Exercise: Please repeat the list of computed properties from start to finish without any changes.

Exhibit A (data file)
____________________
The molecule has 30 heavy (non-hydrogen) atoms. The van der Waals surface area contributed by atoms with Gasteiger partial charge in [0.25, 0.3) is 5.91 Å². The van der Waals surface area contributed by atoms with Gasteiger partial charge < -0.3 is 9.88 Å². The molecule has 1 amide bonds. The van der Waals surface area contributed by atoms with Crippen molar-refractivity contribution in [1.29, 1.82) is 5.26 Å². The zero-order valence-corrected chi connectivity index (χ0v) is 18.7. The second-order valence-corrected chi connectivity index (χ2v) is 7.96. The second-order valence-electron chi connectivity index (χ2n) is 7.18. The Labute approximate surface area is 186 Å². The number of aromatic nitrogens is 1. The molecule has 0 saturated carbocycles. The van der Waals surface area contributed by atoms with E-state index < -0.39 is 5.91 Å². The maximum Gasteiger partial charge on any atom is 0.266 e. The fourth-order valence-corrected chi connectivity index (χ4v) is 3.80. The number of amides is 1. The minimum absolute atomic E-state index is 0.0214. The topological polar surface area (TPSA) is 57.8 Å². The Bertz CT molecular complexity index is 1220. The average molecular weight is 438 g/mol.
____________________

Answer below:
The molecule has 30 heavy (non-hydrogen) atoms. The van der Waals surface area contributed by atoms with Gasteiger partial charge in [0.25, 0.3) is 5.91 Å². The van der Waals surface area contributed by atoms with Gasteiger partial charge < -0.3 is 9.88 Å². The molecule has 1 amide bonds. The van der Waals surface area contributed by atoms with Crippen molar-refractivity contribution in [1.29, 1.82) is 5.26 Å². The zero-order valence-corrected chi connectivity index (χ0v) is 18.7. The second-order valence-corrected chi connectivity index (χ2v) is 7.96. The second-order valence-electron chi connectivity index (χ2n) is 7.18. The Labute approximate surface area is 186 Å². The number of aromatic nitrogens is 1. The molecule has 0 saturated carbocycles. The van der Waals surface area contributed by atoms with E-state index < -0.39 is 5.91 Å². The maximum Gasteiger partial charge on any atom is 0.266 e. The fourth-order valence-corrected chi connectivity index (χ4v) is 3.80. The number of amides is 1. The minimum absolute atomic E-state index is 0.0214. The topological polar surface area (TPSA) is 57.8 Å². The Bertz CT molecular complexity index is 1220. The average molecular weight is 438 g/mol.